Towards an Assembly of the Irish Church – update

For those looking for an account of our gathering on Monday 7 May, you will find many of the texts of the talks in the Article Category “Towards an Assembly” (See menu on right-hand side of this Home Page).
For an overview of the day, please go to the following day’s Irish Times ( where there were a number of good articles

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  1. Joe O'Leary says:

    So much grey hair — not a young person in sight. But the hierarchy should be delighted that so many people are ready to make heroic efforts to save their church even at this late hour. Are the hierarchy delighted? Remembering their phobic attitude to Popal, I fear they are not. When the Titanic strikes the iceberg, you must appreciate every hand that is willing to help out.

  2. Noirin Lynch says:

    Does 42 count Joe! 😉 I was there, as were a lot of people I went to college with and have worked with and not a grey hair among all our (dyed!) heads!!! As Patsy McGarry said, it was a good representative body of Irish Massgoers.
    It was a good day to be together. Thanks to all who created, organised, led, prayed for and paid for the day. Mile buiochas.
    I’d like to ask that we don’t give into fear ourselves (as Tony asked), by bying into mind games about others opinions and who is against us. Lets focus on the good, on creating good, on dialogue and communio. The rest can be just distraction which prevents us from getting on with the work at hand.
    God is good

  3. Margaret Murphy says:

    What a wonderful experience yesterday was in Dublin at this assembly of lay people and religious.
    I have rarely heard such enthusiasm, commitment and love for our church and for planning for the future, spreading Christ’s message as the people of God here in Ireland.
    But please can I plead with you now not to leave us with just this experience.
    I travelled to it from Mayo and I would love to see a similar day held in the West and if the needs be, as many expressed yesterday, similar ones in the other regions.
    I am the chairperson of our parish council and we are crying out for this kind of strong engagement and involvement between laity and the priests.
    Please, Please don’t let us down.
    Margaret Murphy.

  4. Noelle Fitzpatrick says:

    Not entirely true…I counted at least 20 people under the age of 30 and many more under 30 in spirit! It was such a pleasure to be part of this gathering of Church – there was real passion, real desire to hear with the heart and to speak of reality. A lunchtime homily today reminds me that reform of the Church is not a one time event but is a constant call – to me that means reform of ourselves and reform of unhelpful structures and ways of proceding than inhibit rather facilitate our path to God. Today’s homily also reminded me of the constant challenge to find the balance between charism and the rule book. It is a good challenge!

  5. Emma Louise Regan says:

    Well done to all in the ACP for bringing so many together at this assembly and providing a platform where ordinary catholic men and women could express their views in an open respectful conversation.
    I don’t want many of the controversial issues like women priests or celibacy to be changed (and I am a young person, sorry!) but I do want a church where we can raise the issues and concerns that are part of our lives everyday, as people trying to live lives of faith.
    This was a place that at least this was happening and for that I was grateful.
    My sadness was that the bishops weren’t there to hear the people speak.
    Of course it would be difficult for them and I understand they don’t want to be confronted by the controversial issues, but I do think they would have learned so much from listening to the comments that were made there by the ordinary people. I’m thinking of the parents who spoke of their pain that there children had stopped practicing their faith and the hurt of people who felt marginalized and the sense of confusion people had as to why we are now in this terrible place as a church.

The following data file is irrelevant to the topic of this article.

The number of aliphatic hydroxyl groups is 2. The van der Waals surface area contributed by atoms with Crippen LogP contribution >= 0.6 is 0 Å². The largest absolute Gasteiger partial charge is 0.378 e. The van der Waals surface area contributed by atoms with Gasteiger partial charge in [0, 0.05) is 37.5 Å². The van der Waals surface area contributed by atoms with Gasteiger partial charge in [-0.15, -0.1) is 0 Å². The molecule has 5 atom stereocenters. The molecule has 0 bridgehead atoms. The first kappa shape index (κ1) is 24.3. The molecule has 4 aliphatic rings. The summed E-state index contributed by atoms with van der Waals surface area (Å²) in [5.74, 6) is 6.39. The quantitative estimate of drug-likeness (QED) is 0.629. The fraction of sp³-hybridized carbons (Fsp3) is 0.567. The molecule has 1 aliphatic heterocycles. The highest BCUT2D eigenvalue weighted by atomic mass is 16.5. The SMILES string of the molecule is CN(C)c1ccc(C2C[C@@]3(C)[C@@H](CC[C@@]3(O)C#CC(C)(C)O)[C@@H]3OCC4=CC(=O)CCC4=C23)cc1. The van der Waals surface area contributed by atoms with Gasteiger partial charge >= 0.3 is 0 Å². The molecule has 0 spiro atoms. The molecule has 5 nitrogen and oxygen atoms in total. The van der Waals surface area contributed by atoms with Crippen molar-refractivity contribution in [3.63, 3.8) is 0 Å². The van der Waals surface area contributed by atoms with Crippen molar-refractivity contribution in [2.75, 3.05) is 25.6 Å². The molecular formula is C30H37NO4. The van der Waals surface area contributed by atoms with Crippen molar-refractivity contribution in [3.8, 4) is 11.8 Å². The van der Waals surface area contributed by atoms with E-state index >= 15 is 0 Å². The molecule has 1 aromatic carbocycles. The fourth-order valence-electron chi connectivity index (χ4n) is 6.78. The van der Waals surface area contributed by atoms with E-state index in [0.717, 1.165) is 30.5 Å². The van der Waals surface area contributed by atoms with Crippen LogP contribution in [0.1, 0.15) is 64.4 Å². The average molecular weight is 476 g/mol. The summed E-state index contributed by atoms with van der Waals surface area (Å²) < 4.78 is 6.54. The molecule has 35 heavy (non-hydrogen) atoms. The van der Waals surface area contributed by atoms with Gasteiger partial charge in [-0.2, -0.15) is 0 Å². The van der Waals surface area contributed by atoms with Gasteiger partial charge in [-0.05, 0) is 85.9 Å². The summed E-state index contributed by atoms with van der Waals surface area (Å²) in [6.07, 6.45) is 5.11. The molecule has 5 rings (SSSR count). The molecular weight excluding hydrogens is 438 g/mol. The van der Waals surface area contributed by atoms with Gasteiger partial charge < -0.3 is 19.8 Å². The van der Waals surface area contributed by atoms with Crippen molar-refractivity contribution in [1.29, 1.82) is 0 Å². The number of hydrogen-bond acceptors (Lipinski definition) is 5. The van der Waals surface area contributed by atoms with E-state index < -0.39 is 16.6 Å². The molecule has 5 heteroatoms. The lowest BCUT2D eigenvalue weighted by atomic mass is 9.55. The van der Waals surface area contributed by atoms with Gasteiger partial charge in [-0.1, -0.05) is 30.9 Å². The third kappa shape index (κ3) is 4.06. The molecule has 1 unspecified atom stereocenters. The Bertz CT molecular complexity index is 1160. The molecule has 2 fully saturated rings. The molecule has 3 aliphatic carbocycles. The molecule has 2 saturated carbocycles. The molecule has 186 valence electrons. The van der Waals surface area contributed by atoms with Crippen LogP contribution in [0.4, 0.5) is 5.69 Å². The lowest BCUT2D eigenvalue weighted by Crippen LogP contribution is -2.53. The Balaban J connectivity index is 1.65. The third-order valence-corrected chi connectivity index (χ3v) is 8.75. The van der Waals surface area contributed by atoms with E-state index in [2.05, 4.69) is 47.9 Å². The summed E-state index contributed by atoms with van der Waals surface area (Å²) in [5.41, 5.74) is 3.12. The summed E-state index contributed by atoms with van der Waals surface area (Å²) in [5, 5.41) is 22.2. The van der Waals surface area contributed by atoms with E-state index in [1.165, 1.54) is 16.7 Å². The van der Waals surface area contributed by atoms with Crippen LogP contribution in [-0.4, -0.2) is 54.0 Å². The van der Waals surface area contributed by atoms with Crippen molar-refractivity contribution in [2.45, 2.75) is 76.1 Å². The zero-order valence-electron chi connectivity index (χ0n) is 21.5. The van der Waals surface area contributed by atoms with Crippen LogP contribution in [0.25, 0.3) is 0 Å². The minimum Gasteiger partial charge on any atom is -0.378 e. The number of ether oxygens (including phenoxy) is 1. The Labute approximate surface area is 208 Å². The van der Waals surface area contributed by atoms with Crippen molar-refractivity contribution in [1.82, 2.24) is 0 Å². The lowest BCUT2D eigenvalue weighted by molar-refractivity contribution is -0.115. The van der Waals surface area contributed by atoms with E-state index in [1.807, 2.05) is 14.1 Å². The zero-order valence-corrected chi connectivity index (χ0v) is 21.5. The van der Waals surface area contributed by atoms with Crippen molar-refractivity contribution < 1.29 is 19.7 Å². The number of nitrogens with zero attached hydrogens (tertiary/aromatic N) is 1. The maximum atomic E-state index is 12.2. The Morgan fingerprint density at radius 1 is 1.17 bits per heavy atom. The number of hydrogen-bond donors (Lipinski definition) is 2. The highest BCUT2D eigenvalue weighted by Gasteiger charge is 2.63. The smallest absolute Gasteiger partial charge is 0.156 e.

They may even have been surprised that not one person called for the cardinal to resign or were critical of the Eucharistic Congress. No the issues were mainly those of ordinary people looking for their pride back in the catholic church, which we love and cherish.
    That’s what pleased me most about being there. I don’t want to be negative. I want to have a reason to be positive. I want to be a proud Irish young catholic.
    As a church we need to begin to find a way forward and talking and listening has to be the first step.
    For me your assembly was a first step…let’s hope it’s the first of many.

  6. Mark Matthewson says:

    I would urge all catholic priests and the Association of Catholic Priests to continue to speak out regarding Cardinal Sean Brady. The man is in my view a disgrace and should resign. Staying on he is prolonging the pain of victims. I am ashamed to be a catholic and will not be back at mass until he goes.

  7. Annette Murphy says:

    Mark that is not very charitable. Cardinal Brady did what he thought was right at the time. With hindsight, we all can see the flaws in that. I suggest you remove the plank from your own eye before you judge and condemn Cardinal Brady. If the Lord Jesus had adopted your attitude, then the first pope would have been sacked at his first failing. Thankfully, the Lord is merciful. Let he who is without sin cast the first stone at Cardinal Brady, a Prince of the Church, no matter what anyone might say.

  8. David Walsh says:

    A great experience yesterday. Well done to all involved in the vision and in its execution. I have two comments to make.
    1 Vatican II was mentioned a lot. There were these two stories going the rounds after it. A very elderly bishop was heard to say as he left the Council that he would probably die a Catholic. And there was a suggestion that at the next Council, the bishops would be able to bring their wives and at the following Council the bishops would be able to bring their husbands. That may have made most of us smile or laugh but I think that sort of talk put the ‘frighteners’ on officials in the vatican and so, we have had retrenchment since instead of progress. So let’s go all out for dialogue but easy on specific demands.
    2 All new movements need a champion. Ours is surly the Holy Spirit, often mentioned yesterday, and indeed present but not sufficiently identified as our champion. He present with us at any gathering in Christ’s name but especially so in the Eucharist. Can we all use the Eucharistic Congress and imagine all of us in communion in Croke Park humbly asking him and listening for his intentions for the church in Ireland. And praying that the same message is heard by our leaders, bishops, etc. Crisis can surly be overcome by faith.